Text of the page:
Writing about the tools used in rag quilting kind of makes me chuckle when I think of how I researched different ways to rag quilt awhile back. I mean come on: A Weedwacker? Really??? http://www.flynnquilt.com/freepattern.html
That is a man for you….my DH runs when I ask him to clip seams. Whatever!
So here are a list of tools I recommend for rag quilting and these will come in most handy for the new rag quilters yet to emerge from the cocoon.
To cut your fabric squares you should really invest in a cutting mat and a rotary cutter and a straight edge for time efficiency. My grandmother did it the old way with patterns cut from old cereal boxes which she then traced onto the fabric and then hand cut each piece. I did some of that too until I learned about the cutting mats and rotary cutters. With those tools you can cut several layers of fabric out at once. Wow! We love time savers!
A sewing machine- well that goes without saying really. I have 3 at the moment, each are a different age and each seem to have a special use as they are not all made equal. The only thing I really miss is having a machine that does a blanket stitch. Variety in stitches is a great thing when you go beyond the simple straight line stitching and start adding in appliqués, embroideries, and other types of embellishments. Find something that will fit your budget too. There are a lot of really nice high end machines out there that I would just LOVE to have, but it is not fitting for my budget so I make do with what I have.
Thread- I have used cotton and polyester threads. Here is the deal though: You should really start using 100% cotton from here on out if you will be making items for babies and small children. The CPSIA is the reason and I am not going into that topic for it would take me 3 weeks to write about that! LOL. You can search that one on your own if you are in left field. ---But about the threads. I used a invisible polyester thread and liked it at first, but found that it is not a good choice for rag quilting as the seams came unsewn after the washing and drying, so back to 100% cotton I went.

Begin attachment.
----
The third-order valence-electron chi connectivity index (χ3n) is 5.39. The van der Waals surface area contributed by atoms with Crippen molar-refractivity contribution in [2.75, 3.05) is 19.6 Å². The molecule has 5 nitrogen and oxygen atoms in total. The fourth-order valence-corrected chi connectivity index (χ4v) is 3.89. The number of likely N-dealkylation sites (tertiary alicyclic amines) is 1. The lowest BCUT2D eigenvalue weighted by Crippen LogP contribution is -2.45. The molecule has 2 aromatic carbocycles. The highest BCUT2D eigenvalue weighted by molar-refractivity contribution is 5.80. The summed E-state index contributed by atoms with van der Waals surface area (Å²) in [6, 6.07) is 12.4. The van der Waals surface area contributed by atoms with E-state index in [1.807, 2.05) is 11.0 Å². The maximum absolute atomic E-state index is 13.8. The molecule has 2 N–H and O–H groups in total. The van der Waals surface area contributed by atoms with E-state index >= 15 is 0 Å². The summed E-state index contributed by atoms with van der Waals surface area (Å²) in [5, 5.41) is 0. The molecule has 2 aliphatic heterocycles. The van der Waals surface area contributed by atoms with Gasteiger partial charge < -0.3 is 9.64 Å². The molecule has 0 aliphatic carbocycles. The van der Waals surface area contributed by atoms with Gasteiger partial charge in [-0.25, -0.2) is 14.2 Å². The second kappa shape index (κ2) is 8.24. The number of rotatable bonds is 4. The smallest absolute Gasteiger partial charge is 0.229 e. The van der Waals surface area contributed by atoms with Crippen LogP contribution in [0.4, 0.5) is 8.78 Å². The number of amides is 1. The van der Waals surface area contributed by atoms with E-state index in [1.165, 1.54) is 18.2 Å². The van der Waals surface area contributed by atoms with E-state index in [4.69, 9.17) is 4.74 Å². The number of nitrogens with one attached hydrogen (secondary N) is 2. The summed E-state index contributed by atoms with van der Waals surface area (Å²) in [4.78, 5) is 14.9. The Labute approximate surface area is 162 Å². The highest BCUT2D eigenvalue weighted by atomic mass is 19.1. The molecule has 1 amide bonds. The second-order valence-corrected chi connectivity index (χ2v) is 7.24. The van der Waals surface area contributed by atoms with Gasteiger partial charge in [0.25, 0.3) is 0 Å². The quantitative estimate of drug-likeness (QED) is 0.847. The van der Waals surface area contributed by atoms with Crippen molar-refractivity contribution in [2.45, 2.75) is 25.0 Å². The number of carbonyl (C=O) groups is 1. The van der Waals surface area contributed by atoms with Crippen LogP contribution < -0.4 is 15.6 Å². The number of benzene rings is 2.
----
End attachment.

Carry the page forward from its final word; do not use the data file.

Also use NEW threads….sometimes older threads from estate sales are so old they become brittle when using. A newer thread will be a better choice.
Scissors or clipping tools- Here is my least favorite part about rag quilting: The clipping. It is messy. It is time consuming. It is stressful on my hands. And it is not really fun. Well that is my opinion! I have clipped over 200 projects! However, some rag quilters LOVE this part. They sit in front of the fireplace or TV and just clip away. I have used the Fiskars Micro-tip spring-loaded scissors for a long time now. There are some other brands out there too-just make sure they are spring-loaded. Another way to clip the seams is to clip before sewing the seams by using a special die-cut machine which can be a bit expensive for the novice.
I have this new toy to do all my clipping now. It was a Christmas present. I have an Accucut Mark IV cutting machine that holds a die with the raggy edges in it. Well it is a used one. Would love to have the Grandmark size, but got a good deal on the Mark IV and it gets the job done!
Can you see the clipped edges? You just position the fabric sandwich over the die and crank it under the pressurized roller and Voila! Another great time saver!!
The last few tools or equipment needed are a washing machine and a dryer to really bring out the ragginess of your project, and a sweater shaver for flannel fabrics. I think I mentioned the sweater shaver in my first submission so you can refer back to that on using it for the flannel fabrics.
Well again if you have any comments, questions, or additional advise please add it here on the comment section.
My next submission will be:
"to prewash the fabric or not to"